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Mark’s Million-Dollar Con

In LDS circles, Mark Hofmann is most well-known for the Salamander Letter, a forgery that threatened the founding stories of the LDS Church.  What gets lost on the conversation is an even more audacious forgery, Oath of a Freeman.  In 1985, Mark Hofmann attempted a Million-dollar con.  Shannon Flynn describes this document.

It is the first known printed document in what is now the United States of America.  A printing press was brought from England over to America, and it was operated by a guy named Stephen Crane.  He was the first professional printing press printer in the United States.  The first item that he printed was a single sheet of paper called the Oath of a Freeman.  The fourth one is actually known, and there are copies available, and it is called Bay Psalm Book.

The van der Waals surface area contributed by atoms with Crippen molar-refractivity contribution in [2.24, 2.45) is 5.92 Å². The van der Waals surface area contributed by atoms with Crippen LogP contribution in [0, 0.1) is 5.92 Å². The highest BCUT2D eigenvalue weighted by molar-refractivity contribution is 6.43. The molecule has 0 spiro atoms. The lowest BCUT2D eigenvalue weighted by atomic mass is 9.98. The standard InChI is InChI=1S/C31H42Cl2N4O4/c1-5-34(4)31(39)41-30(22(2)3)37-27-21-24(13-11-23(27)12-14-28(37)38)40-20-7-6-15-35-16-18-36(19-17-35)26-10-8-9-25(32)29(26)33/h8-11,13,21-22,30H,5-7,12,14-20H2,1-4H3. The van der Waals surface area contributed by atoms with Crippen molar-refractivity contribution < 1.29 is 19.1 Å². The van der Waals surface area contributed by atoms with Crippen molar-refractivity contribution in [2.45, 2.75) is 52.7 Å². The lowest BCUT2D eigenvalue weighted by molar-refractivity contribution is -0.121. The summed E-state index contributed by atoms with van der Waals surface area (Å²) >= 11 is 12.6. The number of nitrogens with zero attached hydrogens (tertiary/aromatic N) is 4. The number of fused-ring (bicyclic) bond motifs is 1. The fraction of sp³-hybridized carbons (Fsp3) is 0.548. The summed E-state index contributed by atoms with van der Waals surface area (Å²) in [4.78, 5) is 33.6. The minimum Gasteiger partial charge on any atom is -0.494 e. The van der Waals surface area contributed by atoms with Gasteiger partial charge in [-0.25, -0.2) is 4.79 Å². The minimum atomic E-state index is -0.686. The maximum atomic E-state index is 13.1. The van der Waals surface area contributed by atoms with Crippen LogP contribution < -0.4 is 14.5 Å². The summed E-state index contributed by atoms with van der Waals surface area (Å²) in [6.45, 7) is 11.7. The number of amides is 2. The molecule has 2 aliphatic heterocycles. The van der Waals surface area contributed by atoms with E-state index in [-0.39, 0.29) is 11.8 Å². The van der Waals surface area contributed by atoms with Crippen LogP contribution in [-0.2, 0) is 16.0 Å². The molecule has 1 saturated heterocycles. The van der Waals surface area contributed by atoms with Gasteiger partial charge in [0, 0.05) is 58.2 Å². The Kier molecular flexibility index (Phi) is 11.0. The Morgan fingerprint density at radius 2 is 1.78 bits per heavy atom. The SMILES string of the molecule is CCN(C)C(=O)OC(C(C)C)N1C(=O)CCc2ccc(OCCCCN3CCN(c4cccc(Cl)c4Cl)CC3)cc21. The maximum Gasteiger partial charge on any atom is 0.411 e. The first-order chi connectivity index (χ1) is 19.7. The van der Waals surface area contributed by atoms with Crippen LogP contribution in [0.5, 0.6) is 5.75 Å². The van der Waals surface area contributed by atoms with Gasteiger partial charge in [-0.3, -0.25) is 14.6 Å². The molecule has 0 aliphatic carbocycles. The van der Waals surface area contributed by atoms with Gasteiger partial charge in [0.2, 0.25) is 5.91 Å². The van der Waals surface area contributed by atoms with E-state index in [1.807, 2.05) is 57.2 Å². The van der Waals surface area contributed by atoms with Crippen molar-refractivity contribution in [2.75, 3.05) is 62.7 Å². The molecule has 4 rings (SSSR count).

The Oath of a Freeman is very interesting because what it does is it was printed for the Massachusetts Bay Colony and it is a way for the people that were participating in that Massachusetts Bay Colony that religious organization to essentially sign an oath of fidelity to the new group, and say I’m here, and I’m part of this group.  It starts out, “I,” and then the letters “ab,” which are supposed to be for your name, and you say, “I will follow the rules of the group.”  I’m just paraphrasing it.  You can find it and read it.  The interesting part was it said nothing about England.  So it turns out in a strange way, it is the first seed of revolution.

Shannon describes how Mark made the document, planted it, and then tried to sell it to the Library of Congress for $1.5 million documents.  It was the most expensive document at the time, although the LDS Church just purchased the Printer’s Manuscript from the Community of Christ for $35 million.  Don’t forget to learn how he started forging coins to this audacious forgery.  Check out our conversation…


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